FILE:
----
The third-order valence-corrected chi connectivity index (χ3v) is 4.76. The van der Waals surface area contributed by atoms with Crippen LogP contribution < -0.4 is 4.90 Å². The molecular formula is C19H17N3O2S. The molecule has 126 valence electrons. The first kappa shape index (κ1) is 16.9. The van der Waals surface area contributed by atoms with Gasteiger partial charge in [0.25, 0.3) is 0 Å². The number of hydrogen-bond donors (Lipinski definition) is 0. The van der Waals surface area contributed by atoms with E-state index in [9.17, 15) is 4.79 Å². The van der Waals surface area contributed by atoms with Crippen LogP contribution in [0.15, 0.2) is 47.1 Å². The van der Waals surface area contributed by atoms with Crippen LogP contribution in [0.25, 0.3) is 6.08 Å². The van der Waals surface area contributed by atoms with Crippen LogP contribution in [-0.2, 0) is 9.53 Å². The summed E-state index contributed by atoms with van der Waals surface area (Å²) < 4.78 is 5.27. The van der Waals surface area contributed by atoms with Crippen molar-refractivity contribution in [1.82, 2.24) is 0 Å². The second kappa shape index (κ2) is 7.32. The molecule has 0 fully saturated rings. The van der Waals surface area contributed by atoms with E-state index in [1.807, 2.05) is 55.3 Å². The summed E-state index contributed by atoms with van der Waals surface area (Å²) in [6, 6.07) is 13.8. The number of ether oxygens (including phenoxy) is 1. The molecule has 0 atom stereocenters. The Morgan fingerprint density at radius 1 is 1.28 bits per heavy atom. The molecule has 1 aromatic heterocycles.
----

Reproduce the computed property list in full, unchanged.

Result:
The third-order valence-corrected chi connectivity index (χ3v) is 4.76. The van der Waals surface area contributed by atoms with Crippen LogP contribution < -0.4 is 4.90 Å². The molecular formula is C19H17N3O2S. The molecule has 126 valence electrons. The first kappa shape index (κ1) is 16.9. The van der Waals surface area contributed by atoms with Gasteiger partial charge in [0.25, 0.3) is 0 Å². The number of hydrogen-bond donors (Lipinski definition) is 0. The van der Waals surface area contributed by atoms with E-state index in [9.17, 15) is 4.79 Å². The van der Waals surface area contributed by atoms with Crippen LogP contribution in [0.15, 0.2) is 47.1 Å². The van der Waals surface area contributed by atoms with Crippen LogP contribution in [0.25, 0.3) is 6.08 Å². The van der Waals surface area contributed by atoms with Crippen LogP contribution in [-0.2, 0) is 9.53 Å². The summed E-state index contributed by atoms with van der Waals surface area (Å²) < 4.78 is 5.27. The van der Waals surface area contributed by atoms with Crippen molar-refractivity contribution in [1.82, 2.24) is 0 Å². The second kappa shape index (κ2) is 7.32. The molecule has 0 fully saturated rings. The van der Waals surface area contributed by atoms with E-state index in [1.807, 2.05) is 55.3 Å². The summed E-state index contributed by atoms with van der Waals surface area (Å²) in [6, 6.07) is 13.8. The number of ether oxygens (including phenoxy) is 1. The molecule has 0 atom stereocenters. The Morgan fingerprint density at radius 1 is 1.28 bits per heavy atom. The molecule has 1 aromatic heterocycles.